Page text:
My first role was to calculate the machinist piecework payments on a daily basis and it went from there. What I enjoyed about it—and still do—is that it is a very detail-oriented role where no two days are ever the same. As my career has developed, I have learned a lot about process improvements and Six Sigma; how to utilize systems to the fullest, while at the same time getting to meet and make friends all over the world.
I think I have done almost every job in the payroll organization, which I think gives me a different perspective on how things need to occur. I was a payroll actioner long before I became a leader.
What are some pieces of wisdom—your on-the-job experience—you can share in regards to being effective, efficient, and legally compliant in the sphere of working in global payroll?
Never get tired of asking “why?” Question if there is a single best way. And if your heart says it doesn’t feel right—it generally isn’t. Although simple, I think each statement answers either efficient, effective, and/or compliant.
What are the most important qualities of effective leadership?
Strong communication and being able to actively listen, along with being able to coach and inspire your team to think differently. Also, being confident and decisive, and finally to identify talent or potential, and to give honest constructive feedback regularly, not just in a review season.
What is your leadership style now?
I am a leader whose door is open to everyone to discuss and share ideas. A former boss once told me, “You should never have a team who agrees on everything. It doesn’t always develop our ideas and strategies to the fullest.” So I would say I am mostly a consultative leader. I am sure my team would tell you that I have a strong bias for action. I don’t procrastinate on ideas for long.
How do you develop your employees?
Payroll development has changed a lot. I think we need to continue developing the qualities within our team, but the most important thing to remember is that not everybody can be a leader so we need to identify what the key attributes of that individual are and what it is they would like to do.
We should have a combination of skills, and we need to be clear on the roles and responsibilities to show individuals where their careers can develop and provide them with the opportunities to get there. This will be a combination of cross training, formal external education, projects, and ideally for the future leader, getting them to understand the wider organization so they are not just focused exclusively on payroll which can stifle some of the ideas as to how to better support your customers.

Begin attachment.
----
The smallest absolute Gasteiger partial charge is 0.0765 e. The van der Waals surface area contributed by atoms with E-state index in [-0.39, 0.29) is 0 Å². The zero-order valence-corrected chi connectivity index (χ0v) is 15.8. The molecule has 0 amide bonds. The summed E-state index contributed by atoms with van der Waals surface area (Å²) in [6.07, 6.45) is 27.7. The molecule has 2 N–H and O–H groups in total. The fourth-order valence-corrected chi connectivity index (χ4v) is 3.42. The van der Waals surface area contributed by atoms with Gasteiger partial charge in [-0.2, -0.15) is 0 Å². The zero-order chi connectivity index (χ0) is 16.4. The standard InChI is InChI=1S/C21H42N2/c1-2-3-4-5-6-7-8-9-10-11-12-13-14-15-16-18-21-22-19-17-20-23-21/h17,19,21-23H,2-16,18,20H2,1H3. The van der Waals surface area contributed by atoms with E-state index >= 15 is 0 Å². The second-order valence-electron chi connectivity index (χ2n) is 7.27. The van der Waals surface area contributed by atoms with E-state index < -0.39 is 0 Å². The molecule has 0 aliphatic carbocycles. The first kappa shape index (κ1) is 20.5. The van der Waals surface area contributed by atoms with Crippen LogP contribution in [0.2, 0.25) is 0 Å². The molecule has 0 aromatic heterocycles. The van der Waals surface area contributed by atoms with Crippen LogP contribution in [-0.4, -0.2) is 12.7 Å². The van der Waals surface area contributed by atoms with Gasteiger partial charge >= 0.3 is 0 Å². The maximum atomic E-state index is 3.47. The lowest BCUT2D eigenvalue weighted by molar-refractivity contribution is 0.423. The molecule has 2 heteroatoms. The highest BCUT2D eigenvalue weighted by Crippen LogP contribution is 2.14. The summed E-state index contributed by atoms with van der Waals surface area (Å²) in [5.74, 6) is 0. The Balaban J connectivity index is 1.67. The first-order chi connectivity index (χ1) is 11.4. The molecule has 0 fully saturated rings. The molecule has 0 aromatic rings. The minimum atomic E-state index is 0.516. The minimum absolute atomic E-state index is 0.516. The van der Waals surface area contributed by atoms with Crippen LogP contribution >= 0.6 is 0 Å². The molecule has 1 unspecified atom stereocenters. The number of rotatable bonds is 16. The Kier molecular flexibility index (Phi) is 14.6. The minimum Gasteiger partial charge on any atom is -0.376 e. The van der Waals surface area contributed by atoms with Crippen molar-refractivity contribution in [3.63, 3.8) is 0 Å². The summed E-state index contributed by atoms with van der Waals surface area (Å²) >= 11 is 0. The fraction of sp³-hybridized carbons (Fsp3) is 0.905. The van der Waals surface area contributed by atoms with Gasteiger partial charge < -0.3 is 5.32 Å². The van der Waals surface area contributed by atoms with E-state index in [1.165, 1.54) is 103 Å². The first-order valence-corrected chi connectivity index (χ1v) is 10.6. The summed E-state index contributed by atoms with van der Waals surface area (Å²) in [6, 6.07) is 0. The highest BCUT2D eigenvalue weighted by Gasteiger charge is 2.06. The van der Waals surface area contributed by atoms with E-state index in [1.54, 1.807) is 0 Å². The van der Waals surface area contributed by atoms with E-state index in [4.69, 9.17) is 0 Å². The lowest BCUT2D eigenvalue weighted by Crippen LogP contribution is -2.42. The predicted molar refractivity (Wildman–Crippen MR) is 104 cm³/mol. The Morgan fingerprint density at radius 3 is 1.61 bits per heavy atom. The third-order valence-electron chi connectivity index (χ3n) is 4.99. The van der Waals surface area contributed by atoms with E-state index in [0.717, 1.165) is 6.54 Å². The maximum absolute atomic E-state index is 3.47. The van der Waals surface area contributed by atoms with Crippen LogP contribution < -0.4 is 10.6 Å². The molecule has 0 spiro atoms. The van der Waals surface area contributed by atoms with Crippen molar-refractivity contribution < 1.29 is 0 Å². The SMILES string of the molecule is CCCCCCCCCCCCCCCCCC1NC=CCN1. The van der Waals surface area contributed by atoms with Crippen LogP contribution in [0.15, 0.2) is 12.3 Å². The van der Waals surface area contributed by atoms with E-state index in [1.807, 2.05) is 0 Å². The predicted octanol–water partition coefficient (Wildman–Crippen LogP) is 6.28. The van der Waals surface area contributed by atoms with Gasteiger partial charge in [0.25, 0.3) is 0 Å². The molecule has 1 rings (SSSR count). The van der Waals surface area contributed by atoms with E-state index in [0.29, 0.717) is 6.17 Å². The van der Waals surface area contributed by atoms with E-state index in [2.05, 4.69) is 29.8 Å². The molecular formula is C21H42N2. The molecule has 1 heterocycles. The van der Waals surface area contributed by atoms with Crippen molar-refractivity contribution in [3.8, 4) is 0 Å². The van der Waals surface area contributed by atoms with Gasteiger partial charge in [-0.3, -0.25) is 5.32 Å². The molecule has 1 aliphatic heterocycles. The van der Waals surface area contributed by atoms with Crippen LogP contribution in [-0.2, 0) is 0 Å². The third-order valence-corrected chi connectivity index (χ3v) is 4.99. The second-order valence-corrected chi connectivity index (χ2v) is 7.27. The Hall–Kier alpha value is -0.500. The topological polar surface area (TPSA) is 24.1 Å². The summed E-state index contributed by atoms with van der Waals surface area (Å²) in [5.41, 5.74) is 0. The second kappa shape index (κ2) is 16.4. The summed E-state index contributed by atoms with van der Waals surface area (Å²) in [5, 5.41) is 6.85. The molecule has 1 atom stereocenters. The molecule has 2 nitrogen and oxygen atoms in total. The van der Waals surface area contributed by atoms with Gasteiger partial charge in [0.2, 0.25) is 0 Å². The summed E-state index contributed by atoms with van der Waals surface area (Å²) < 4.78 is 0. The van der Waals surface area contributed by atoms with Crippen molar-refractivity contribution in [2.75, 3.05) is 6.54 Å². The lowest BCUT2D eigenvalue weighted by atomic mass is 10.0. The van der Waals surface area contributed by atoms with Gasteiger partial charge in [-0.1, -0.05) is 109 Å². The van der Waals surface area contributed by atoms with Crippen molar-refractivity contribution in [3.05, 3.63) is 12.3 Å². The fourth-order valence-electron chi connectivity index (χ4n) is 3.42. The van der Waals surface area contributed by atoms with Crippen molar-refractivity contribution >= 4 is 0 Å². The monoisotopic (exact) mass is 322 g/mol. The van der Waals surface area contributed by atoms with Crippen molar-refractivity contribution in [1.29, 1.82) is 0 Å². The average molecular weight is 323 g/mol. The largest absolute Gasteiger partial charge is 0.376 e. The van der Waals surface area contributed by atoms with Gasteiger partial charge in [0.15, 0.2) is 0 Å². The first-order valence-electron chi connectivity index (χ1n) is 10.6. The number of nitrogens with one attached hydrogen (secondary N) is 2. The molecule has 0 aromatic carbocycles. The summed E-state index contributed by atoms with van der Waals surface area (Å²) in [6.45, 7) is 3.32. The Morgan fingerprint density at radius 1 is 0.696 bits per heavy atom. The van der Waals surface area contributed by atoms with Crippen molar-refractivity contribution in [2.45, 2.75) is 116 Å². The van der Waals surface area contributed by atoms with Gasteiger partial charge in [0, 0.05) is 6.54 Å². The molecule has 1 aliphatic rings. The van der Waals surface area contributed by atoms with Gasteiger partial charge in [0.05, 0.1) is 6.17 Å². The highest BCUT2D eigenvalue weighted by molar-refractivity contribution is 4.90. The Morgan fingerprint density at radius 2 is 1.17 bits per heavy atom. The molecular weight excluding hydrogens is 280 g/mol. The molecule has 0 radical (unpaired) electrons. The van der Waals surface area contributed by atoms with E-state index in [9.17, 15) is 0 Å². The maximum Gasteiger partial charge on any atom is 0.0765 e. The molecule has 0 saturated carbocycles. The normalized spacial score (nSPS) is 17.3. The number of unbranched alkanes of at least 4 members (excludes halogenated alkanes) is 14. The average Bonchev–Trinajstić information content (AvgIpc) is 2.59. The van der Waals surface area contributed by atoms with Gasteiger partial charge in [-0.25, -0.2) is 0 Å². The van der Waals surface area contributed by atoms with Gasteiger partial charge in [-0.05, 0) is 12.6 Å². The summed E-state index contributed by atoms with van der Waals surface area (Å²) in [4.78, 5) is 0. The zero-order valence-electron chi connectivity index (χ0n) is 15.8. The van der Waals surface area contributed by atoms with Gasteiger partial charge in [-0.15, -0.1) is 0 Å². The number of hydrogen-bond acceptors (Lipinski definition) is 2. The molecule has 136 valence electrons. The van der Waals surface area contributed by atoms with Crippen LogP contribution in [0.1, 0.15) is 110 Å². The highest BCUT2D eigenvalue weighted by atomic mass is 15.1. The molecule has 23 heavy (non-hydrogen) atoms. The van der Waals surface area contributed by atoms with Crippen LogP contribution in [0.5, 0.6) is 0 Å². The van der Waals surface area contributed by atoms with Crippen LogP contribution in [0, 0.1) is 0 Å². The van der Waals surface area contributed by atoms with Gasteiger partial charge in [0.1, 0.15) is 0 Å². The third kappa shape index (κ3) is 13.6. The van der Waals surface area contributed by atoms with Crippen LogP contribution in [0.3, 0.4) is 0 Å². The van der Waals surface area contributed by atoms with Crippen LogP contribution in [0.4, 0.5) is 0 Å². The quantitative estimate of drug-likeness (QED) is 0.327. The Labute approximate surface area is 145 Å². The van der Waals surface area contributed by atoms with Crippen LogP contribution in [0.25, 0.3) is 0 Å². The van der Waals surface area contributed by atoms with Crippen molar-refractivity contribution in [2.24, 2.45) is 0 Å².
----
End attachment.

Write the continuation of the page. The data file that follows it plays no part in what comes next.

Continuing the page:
I have a key belief that we spend more time at work than we often do with our loved ones so you should enjoy your work and take time to celebrate and have fun times together. For the last couple of years at Honeywell we have celebrated Global Payroll Week across our virtual teams, and this year we were all “Payroll Ninjas.” So team-building is not just about your direct team but also the wider global team. Everyone understanding the shared objectives with the same mission and energy is always a powerful team.
What are key qualities you look for in people you hire?
Energy and resilience in payroll; no one is going to thank you for what you do every period to ensure that they get paid on time and accurately, but when something goes wrong you need to dust yourself down quickly and identify improvement opportunities so that it never happens again. The person needs to have integrity, inquiry skills, and being detail-oriented is important.
What are some of the unique aspects in running an efficient and effective global payroll operation?
Having a good understanding of the end-to-end process, having your processes mapped to include the upstream and downstream impacts, everyone having clear roles and responsibilities (understanding what they are accountable for), working to an agreed schedule, and if there are any slippages, communicating early and accurately.
What are areas of additional education and training you think will be important to global payroll professionals?
Cultural awareness. For any global role you need to understand that although we all (well nearly all) pay tax through the payroll in some form or other, no two countries’ requirements are the same, although there are lots of similarities.
Please share your views on the strategies you use in team-building.
Everyone understanding the shared objectives with the same mission and energy is always powerful team building, also everyone knowing that if they see something not correct or you don’t know, raise your hand and have confidence that you won’t be judged but that we will all share in reading a solution.
When I was promoted to my first significant leadership role nearly 20 years ago, I was struggling with my new big team. I was in Birmingham airport in the U.K. and a book caught my eye called FISH. It was a really quick read, and I understood that this was the way I already lived my life but it was so well-written and simple that I took it back to the office and shared it with the team. My approach was different from anything they had done before and had a different impact, so eventually almost everyone bought into the idea, and we all had fun together understanding what our shared objectives were.
I still use similar approaches today but keep trying slightly different versions so nobody, especially me, becomes complacent.
How do you personally manage to balance work and pleasure?
I am really lucky as I love my job and my team. We call ourselves the “HON Global Payroll family,” and we do like to virtually celebrate together as we did during Global Payroll Week last year when we all celebrated together. But my proper jobs are being a mother to my daughter and a wife. My family puts up with a lot, so when I’m away on business travel once I am home our time together is about being the three of us—eating out, walking a lot, and obviously going on vacation. My other secret pleasure is interior decorating—even while at home I always like to have a project in the works.
What books are on your reading list?
I like to have a mix of books to read when I’m on business travel. I like business books. One of my favorite business authors is Marcus Buckingham whom I saw speak recently. I am reading StandOut 2.0 (Assess Your Strengths, Find Your Edge, Win at Work). I also like to watch TED Talks, which I download to my tablet when I’m traveling. A favorite is “Simon Sinek—How Great Leaders Inspire.” And, obviously I like the latest Danielle Steel when I’m at the beach.